We had tried this recipe right before we attended the soups class that the author taught at Bob’s Red Mill. During a break in the class we asked Russell some questions about the recipe. We had a conversation about the dumplings and their preparation, and she ended up very kindly inviting us to come by her house to see how they are done. Besides the dumplings, Russell also showed us how to prepare the Gingery Pork Pot Stickers from her book. The dumplings and the pot stickers both turned out great, and we learned some tricks about preparing both dishes.
When properly prepared, the dumplings do end up being somewhat sticky. This is because the shell is made with rice flour. There are some things to keep in mind, however. One is that if the dumplings are undercooked, they’ll be even more sticky. If the dumplings are so sticky that you can’t get them out of the pan, off the spoon, off your fingers, etc., then they probably need to cook longer. Also, it’s a good idea to let them set a while after they are done cooking. Russell uses parchment paper in her steamer to keep them from sticking to the pan. We found that using a silicone spatula to move the dumplings kept them from sticking to our utensils. Finally, although it can be difficult to do so, when making the dumplings, try to put them together in such a way that the shell is of even thickness all around. Mine ended up being really bulky on the bottom where the dumpling shells sealed.
With the pot stickers, there is a point where you throw some water into a pan of heated oil, and it bears repeating that the cook needs to hold a lid over the pan but tilted to keep oil from spattering on them. Aside from this one tricky maneuver, the pot stickers are easier to make, and they’re delicious!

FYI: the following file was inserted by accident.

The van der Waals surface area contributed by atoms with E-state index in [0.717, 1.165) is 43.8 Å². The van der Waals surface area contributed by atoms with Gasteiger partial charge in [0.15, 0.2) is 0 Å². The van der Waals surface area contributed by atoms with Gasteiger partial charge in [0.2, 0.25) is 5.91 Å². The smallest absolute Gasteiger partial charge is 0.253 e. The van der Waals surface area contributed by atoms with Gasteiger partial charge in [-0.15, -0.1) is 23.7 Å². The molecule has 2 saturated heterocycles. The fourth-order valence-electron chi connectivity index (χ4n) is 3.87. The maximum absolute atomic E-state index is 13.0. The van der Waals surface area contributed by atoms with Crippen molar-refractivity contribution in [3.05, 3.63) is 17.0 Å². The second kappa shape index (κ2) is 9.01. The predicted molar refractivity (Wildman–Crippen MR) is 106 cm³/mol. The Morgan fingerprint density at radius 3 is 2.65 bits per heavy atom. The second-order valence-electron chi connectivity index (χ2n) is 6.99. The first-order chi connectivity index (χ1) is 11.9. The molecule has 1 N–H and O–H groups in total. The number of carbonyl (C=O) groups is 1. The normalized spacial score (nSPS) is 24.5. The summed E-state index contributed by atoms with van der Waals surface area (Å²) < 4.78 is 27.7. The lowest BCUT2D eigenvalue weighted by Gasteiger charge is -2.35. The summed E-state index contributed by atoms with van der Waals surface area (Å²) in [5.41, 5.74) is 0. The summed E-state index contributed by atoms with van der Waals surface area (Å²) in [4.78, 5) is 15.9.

More About the Book
In addition to the recipes, this book has a wealth of information about the ingredients, sauces, and kitchen tools used for making Asian food. You will find here: A chart listing common Asian food ingredients, whether they may contain gluten or not, and brands and sources for gluten-free alternatives; an extensive guide and glossary for common Asian spices, ingredients, sauces, condiments, pantry items, cooking tools, and gadgets; and last, a short primer about enjoying sake by Oregon sommelier Marcus Pakiser.
More About the Author
Laura B. Russell writes “Gluten Freedom,” a monthly column for the Oregonian’s Food Day section. See here for a whole list of previous columns. She is also a contributor to Portland’s MIX magazine, online gluten-free magazine Easy Eats, and Living Without Magazine. She also somehow finds time to keep a blog: “Notes from a Gluten-Free Kitchen” at www.laurabrussell.com.
Many times when I’m sitting down to write an article, I try to come up with an angle. I spent an inordinate amount of time trying to figure out an appropriate angle for this book review, but couldn’t really come up with anything. Finally I realized that there wasn’t any good angle except to say that it’s a great cookbook and we love it. The Gluten-Free Asian Kitchen fills a glaringly empty niche in our gluten-free cookbook library, and does so with great success. We’ve also become huge fans of the author, Laura B. Russell, and can’t wait for her next book.